• The NOAA database has been criticized for manual adjustments to temperatures in the past which increase the warming trend.  Without these adjustments, temperatures during certain parts of the 1930's (think: Dust Bowl) would be higher than today.  This was discussed here in more depth.  As is usual when looking at such things, some of these adjustments are absolutely appropriate and some can be questioned.  However, blaming the whole of the warming signal on such adjustments is just wrong -- satellite data bases which have no similar adjustment issues have shown warming, at least between 1979 and 1999.

The Time article linked above illustrated the story of these record months with a video partially on wildfires.  This is a great example of how temperatures are indeed rising but media stories about knock-on effects, such as hurricanes and fires, can be full of it.  2014 has actually been a low fire year so far in the US.

So the world is undeniably on the warm side of average (I won't way warmer than normal because what is "normal"?)  So how does Goddard get this as the coolest summer on record for the US?

Well, the first answer, and it is an important one to remember, is that US temperatures do not have to follow global temperatures, at least not tightly.  While the world warmed 0.5-0.7 degrees C from 1979-1999, the US temperatures moved much less.  Other times, the US has warmed or cooled more than the world has.  The US is well under 5% of the world's surface area.  It is certainly possible to have isolated effects in such an area.  Remember the same holds true the other way -- heat waves in one part of the world don't necessarily mean the world is warming.

But we can also learn something that is seldom discussed in the media by looking at Goddard's chart:

click to enlarge

First, I will say that I am skeptical of any chart that uses "all USHCN" stations because the number of stations and their locations change so much.  At some level this is an apples to oranges comparison -- I would be much more comfortable to see a chart that looks at only USHCN stations with, say, at least 80 years of continuous data.  In other words, this chart may be an artifact of the mess that is the USHCN database.

However, it is possible that this is correct even with a better data set and against a backdrop of warming temperatures.  Why?  Because this is a metric of high temperatures.  It looks at the number of times a data station reads a high temperature over 90F.  At some level this is a clever chart, because it takes advantage of a misconception most people, including most people in the media have -- that global warming plays out in higher daytime high temperatures.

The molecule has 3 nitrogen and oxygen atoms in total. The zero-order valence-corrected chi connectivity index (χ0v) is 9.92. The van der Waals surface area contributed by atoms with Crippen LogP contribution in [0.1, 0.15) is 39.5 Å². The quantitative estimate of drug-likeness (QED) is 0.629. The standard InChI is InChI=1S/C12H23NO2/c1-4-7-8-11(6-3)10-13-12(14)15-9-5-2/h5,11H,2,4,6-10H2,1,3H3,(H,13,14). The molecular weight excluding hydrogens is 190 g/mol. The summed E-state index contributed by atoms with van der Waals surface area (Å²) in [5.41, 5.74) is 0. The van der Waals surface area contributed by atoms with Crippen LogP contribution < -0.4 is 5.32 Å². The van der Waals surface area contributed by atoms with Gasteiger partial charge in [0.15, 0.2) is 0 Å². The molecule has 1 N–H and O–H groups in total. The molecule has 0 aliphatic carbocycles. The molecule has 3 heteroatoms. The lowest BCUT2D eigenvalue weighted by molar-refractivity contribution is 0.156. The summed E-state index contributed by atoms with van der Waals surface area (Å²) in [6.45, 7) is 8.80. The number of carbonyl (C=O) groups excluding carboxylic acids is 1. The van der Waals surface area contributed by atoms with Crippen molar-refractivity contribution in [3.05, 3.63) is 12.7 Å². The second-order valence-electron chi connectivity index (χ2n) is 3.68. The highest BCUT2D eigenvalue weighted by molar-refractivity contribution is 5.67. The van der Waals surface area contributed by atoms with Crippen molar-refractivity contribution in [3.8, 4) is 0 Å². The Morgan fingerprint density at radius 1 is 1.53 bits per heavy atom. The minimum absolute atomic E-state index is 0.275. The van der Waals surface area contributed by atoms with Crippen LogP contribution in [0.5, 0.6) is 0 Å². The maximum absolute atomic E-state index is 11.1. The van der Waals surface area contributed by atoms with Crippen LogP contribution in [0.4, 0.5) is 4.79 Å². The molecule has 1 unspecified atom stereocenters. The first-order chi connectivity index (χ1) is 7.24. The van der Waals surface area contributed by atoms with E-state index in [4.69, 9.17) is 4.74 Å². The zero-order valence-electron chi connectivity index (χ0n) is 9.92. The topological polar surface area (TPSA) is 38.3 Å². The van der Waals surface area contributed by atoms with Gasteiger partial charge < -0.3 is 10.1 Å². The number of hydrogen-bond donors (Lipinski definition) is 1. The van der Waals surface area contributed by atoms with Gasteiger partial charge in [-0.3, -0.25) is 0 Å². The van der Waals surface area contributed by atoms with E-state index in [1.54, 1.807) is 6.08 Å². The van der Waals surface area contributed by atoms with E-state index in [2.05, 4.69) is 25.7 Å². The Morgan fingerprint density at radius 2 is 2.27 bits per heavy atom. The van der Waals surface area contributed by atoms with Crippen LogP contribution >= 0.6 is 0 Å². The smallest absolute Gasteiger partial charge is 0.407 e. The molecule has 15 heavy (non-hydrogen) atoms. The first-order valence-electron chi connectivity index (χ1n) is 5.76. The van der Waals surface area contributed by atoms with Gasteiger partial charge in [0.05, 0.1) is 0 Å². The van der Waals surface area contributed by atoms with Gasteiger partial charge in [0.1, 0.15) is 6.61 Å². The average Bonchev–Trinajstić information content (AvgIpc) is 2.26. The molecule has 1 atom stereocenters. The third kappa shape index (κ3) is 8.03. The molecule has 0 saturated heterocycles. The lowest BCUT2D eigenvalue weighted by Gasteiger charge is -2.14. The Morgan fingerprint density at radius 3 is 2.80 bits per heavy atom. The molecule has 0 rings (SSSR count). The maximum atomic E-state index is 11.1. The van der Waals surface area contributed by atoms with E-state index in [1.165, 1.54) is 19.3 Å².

But in fact this does not appear to be the case.  Most of the warming we have seen over the last 50 years has manifested itself as higher nighttime lows and higher winter temperatures.  Both of these raise the average, but neither will change Goddard's metric of days above 90F.  So it is perfectly possible Goddard's chart is right even if the US is seeing a warming trend over the same period.  Which is why we have not seen any more local all-time daily high temperature records set recently than in past decades.  But we have seen a lot of new records for high low temperature, if that term makes sense.  Also, this explains why the ratio of daily high records to daily low records has risen -- not necessarily because there are a lot of new high records, but because we are setting fewer low records.  We can argue about daytime temperatures but nighttime temperatures are certainly warmer.

This chart shows an example with low and high temperatures over time at Amherst, MA  (chosen at random because I was speaking there).  Note that recently, most warming has been at night, rather than in daily highs.

Computer Modeling as "Evidence"

The BBC has decided not to every talk to climate skeptics again, in part based on the "evidence" of computer modelling

Climate change skeptics are being banned from BBC News, according to a new report, for fear of misinforming people and to create more of a "balance" when discussing man-made climate change.

The latest casualty is Nigel Lawson, former London chancellor and climate change skeptic, who has just recently been barred from appearing on BBC. Lord Lawson, who has written about climate change, said the corporation is silencing the debate on global warming since he discussed the topic on its Radio 4 Today program in February.

This skeptic accuses "Stalinist" BBC of succumbing to pressure from those with renewable energy interests, like the Green Party, in an editorial for the Daily Mail.